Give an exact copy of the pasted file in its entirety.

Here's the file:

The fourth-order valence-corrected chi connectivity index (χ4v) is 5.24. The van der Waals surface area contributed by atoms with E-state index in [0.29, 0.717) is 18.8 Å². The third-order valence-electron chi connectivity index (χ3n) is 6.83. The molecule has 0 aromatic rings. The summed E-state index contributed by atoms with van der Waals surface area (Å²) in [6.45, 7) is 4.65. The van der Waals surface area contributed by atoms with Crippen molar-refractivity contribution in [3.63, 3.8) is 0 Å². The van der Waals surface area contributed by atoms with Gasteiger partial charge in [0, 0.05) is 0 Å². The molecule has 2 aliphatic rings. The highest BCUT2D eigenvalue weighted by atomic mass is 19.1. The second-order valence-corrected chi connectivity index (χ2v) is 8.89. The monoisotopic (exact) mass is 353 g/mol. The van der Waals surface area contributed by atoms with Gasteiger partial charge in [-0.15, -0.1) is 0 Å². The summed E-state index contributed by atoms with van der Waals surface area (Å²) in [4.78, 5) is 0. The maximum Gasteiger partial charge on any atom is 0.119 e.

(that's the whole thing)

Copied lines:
The fourth-order valence-corrected chi connectivity index (χ4v) is 5.24. The van der Waals surface area contributed by atoms with E-state index in [0.29, 0.717) is 18.8 Å². The third-order valence-electron chi connectivity index (χ3n) is 6.83. The molecule has 0 aromatic rings. The summed E-state index contributed by atoms with van der Waals surface area (Å²) in [6.45, 7) is 4.65. The van der Waals surface area contributed by atoms with Crippen molar-refractivity contribution in [3.63, 3.8) is 0 Å². The van der Waals surface area contributed by atoms with Gasteiger partial charge in [0, 0.05) is 0 Å². The molecule has 2 aliphatic rings. The highest BCUT2D eigenvalue weighted by atomic mass is 19.1. The second-order valence-corrected chi connectivity index (χ2v) is 8.89. The monoisotopic (exact) mass is 353 g/mol. The van der Waals surface area contributed by atoms with Gasteiger partial charge in [-0.15, -0.1) is 0 Å². The summed E-state index contributed by atoms with van der Waals surface area (Å²) in [4.78, 5) is 0. The maximum Gasteiger partial charge on any atom is 0.119 e.